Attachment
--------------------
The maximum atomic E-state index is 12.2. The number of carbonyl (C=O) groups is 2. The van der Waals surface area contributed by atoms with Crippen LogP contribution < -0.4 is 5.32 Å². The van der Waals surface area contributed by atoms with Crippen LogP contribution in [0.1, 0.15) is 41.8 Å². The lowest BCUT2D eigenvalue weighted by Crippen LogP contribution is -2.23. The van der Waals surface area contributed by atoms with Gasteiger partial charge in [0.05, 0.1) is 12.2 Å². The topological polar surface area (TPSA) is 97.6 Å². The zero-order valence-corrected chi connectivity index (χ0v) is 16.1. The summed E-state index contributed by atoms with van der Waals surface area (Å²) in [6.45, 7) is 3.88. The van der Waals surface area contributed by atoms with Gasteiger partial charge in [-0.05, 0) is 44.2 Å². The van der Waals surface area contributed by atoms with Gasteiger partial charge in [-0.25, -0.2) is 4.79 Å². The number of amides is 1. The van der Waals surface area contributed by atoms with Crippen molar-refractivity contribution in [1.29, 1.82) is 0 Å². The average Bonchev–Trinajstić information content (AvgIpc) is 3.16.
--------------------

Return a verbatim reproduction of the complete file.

The maximum atomic E-state index is 12.2. The number of carbonyl (C=O) groups is 2. The van der Waals surface area contributed by atoms with Crippen LogP contribution < -0.4 is 5.32 Å². The van der Waals surface area contributed by atoms with Crippen LogP contribution in [0.1, 0.15) is 41.8 Å². The lowest BCUT2D eigenvalue weighted by Crippen LogP contribution is -2.23. The van der Waals surface area contributed by atoms with Gasteiger partial charge in [0.05, 0.1) is 12.2 Å². The topological polar surface area (TPSA) is 97.6 Å². The zero-order valence-corrected chi connectivity index (χ0v) is 16.1. The summed E-state index contributed by atoms with van der Waals surface area (Å²) in [6.45, 7) is 3.88. The van der Waals surface area contributed by atoms with Gasteiger partial charge in [-0.05, 0) is 44.2 Å². The van der Waals surface area contributed by atoms with Gasteiger partial charge in [-0.25, -0.2) is 4.79 Å². The number of amides is 1. The van der Waals surface area contributed by atoms with Crippen molar-refractivity contribution in [1.29, 1.82) is 0 Å². The average Bonchev–Trinajstić information content (AvgIpc) is 3.16.